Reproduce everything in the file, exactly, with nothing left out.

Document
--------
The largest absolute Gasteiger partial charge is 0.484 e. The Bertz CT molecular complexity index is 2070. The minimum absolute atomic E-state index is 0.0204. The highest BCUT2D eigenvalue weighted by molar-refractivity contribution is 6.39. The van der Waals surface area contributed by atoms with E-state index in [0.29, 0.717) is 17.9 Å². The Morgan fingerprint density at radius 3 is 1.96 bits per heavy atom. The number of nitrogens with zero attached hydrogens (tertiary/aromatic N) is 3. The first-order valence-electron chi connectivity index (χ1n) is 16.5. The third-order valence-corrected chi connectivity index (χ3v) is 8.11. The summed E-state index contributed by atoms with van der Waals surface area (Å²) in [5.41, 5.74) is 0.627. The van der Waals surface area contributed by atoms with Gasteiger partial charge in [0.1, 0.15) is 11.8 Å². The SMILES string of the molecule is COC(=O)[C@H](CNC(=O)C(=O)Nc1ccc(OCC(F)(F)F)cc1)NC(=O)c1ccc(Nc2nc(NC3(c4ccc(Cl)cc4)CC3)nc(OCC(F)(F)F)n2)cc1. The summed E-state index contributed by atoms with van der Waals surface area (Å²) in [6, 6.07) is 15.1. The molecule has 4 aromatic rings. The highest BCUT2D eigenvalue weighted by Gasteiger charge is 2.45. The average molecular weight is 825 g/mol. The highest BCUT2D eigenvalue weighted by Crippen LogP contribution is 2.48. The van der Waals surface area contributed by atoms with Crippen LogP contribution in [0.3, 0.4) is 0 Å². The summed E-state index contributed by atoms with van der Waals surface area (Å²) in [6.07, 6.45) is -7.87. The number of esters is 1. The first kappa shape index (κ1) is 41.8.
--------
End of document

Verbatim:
The largest absolute Gasteiger partial charge is 0.484 e. The Bertz CT molecular complexity index is 2070. The minimum absolute atomic E-state index is 0.0204. The highest BCUT2D eigenvalue weighted by molar-refractivity contribution is 6.39. The van der Waals surface area contributed by atoms with E-state index in [0.29, 0.717) is 17.9 Å². The Morgan fingerprint density at radius 3 is 1.96 bits per heavy atom. The number of nitrogens with zero attached hydrogens (tertiary/aromatic N) is 3. The first-order valence-electron chi connectivity index (χ1n) is 16.5. The third-order valence-corrected chi connectivity index (χ3v) is 8.11. The summed E-state index contributed by atoms with van der Waals surface area (Å²) in [5.41, 5.74) is 0.627. The van der Waals surface area contributed by atoms with Gasteiger partial charge in [0.1, 0.15) is 11.8 Å². The SMILES string of the molecule is COC(=O)[C@H](CNC(=O)C(=O)Nc1ccc(OCC(F)(F)F)cc1)NC(=O)c1ccc(Nc2nc(NC3(c4ccc(Cl)cc4)CC3)nc(OCC(F)(F)F)n2)cc1. The summed E-state index contributed by atoms with van der Waals surface area (Å²) in [6, 6.07) is 15.1. The molecule has 4 aromatic rings. The highest BCUT2D eigenvalue weighted by Gasteiger charge is 2.45. The average molecular weight is 825 g/mol. The highest BCUT2D eigenvalue weighted by Crippen LogP contribution is 2.48. The van der Waals surface area contributed by atoms with Crippen LogP contribution in [0.3, 0.4) is 0 Å². The summed E-state index contributed by atoms with van der Waals surface area (Å²) in [6.07, 6.45) is -7.87. The number of esters is 1. The first kappa shape index (κ1) is 41.8.